Vladimir Putin’s speech at the ‘Arctic: Territory of Dialogue’ International Arctic Forum
Good afternoon, ladies and gentlemen!
Dear Mr. Niinisto and Mr. Johannesson!
Allow me to cordially welcome all of you to Russia, to Arkhangelsk.
This marks the second time that the capital of the Russian North has hosted the ‘Arctic: Territory of Dialogue’ Forum. And this is symbolic. Arkhangelsk is historically connected with landmark events and names that have revealed the roads of icy latitudes to the world.
One of the ‘polar’ anniversaries is being celebrated this year too. I am referring to the 85th anniversary of Otto Schmidt’s famous expedition, which was the first to travel from the port of Arkhangelsk to the Pacific Ocean in one trip and marked the start of regular navigation along the shores of Siberia – the legendary Northern Sea Route.
Nowadays, the importance of the Arctic has increased many times over. It is becoming a place of focused attention from countries and peoples as a region on whose climate the well-being of the planet largely depends, as a treasure trove of a unique nature, and, of course, as a territory with enormous economic opportunities and huge economic potential.
It is essential for the Artic to remain a space of constructive dialogue, creation, and equal interaction. Our forum, which this year is devoted to such a significant theme as ‘People and the Arctic’, is also destined to play a significant role in meeting this objective.
By bringing together respected scientists, businessmen, and politicians, this Forum has become a platform for a serious professional conversation about the present and the future of the Arctic. This is precisely what we are counting on. It’s a forum to search for an Arctic partnership and its forms. Your expert assessments and initiatives are important for the Arctic Council, which for 20 years now has served as an example of effective international cooperation that is not subject to external conjuncture.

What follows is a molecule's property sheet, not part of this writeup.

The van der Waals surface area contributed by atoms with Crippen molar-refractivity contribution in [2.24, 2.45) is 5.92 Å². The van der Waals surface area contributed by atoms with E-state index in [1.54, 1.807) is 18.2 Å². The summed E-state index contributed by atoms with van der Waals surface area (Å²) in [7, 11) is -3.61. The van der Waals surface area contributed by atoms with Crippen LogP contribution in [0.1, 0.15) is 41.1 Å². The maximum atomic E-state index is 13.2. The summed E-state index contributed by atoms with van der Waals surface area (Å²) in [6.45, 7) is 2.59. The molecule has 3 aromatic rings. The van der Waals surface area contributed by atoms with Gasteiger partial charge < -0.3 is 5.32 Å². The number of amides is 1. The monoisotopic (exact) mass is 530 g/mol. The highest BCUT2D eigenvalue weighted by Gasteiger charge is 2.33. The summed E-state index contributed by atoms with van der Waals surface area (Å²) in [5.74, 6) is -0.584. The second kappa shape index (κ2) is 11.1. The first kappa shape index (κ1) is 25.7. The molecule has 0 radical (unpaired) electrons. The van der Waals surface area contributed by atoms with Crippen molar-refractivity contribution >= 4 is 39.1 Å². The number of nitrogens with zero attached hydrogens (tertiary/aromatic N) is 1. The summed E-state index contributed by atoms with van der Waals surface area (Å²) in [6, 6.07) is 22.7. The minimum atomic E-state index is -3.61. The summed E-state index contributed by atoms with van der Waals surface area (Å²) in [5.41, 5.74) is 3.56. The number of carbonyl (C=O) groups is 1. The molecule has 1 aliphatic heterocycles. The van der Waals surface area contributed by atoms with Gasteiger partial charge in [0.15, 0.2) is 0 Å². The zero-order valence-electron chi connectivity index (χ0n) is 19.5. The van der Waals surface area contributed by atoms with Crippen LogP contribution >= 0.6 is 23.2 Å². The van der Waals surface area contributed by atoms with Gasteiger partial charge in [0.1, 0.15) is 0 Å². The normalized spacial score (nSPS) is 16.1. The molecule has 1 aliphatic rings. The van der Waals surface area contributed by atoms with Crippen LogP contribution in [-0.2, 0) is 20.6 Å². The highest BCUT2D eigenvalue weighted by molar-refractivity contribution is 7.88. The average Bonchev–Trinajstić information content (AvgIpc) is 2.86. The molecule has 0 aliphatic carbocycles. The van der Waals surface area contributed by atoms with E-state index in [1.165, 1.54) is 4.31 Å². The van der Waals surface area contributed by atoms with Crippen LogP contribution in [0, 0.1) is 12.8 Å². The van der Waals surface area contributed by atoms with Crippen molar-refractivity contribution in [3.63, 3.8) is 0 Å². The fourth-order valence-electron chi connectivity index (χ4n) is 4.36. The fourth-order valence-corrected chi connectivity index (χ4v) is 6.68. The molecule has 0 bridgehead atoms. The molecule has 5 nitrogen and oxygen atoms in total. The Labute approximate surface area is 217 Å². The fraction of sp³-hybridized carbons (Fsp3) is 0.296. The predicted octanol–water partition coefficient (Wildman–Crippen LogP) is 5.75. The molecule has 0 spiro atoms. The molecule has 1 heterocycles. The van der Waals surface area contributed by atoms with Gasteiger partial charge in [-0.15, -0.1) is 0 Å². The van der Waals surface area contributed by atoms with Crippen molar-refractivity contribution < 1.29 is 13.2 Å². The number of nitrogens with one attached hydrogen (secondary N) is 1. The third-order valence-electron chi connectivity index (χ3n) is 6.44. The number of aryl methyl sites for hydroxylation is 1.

Russia, which makes up almost a third of the Arctic zone, is aware of its special responsibility for this territory. Our goal is to ensure the sustainable development of the Arctic, and this involves creating modern infrastructure, exploring for resources, developing an industrial base, improving the quality of life of the indigenous peoples of the North, and preserving their distinctive culture and traditions with a caring attitude from the government.
However, these goals cannot be considered in isolation from issues related to the conservation of biodiversity and fragile Arctic ecosystems. It is comforting that the protection of the natural polar environment is one of the key priorities of international cooperation in this region as well as scientific cooperation. Here we need to remember another important date in the Arctic’s history – the 80th anniversary of the Soviet drifting station ‘North Pole’. Continuing its tradition, the Russian ice base ‘Barneo’ has become a common home for researchers from around the world.
Cooperation among scientists and the broad exchange of experience and programmes are particularly important given the scale of the development plans for this territory, including within the framework of large international projects. Of course, one of the recent positive examples is the Yamal LNG project in which seven countries are involved in one way or another.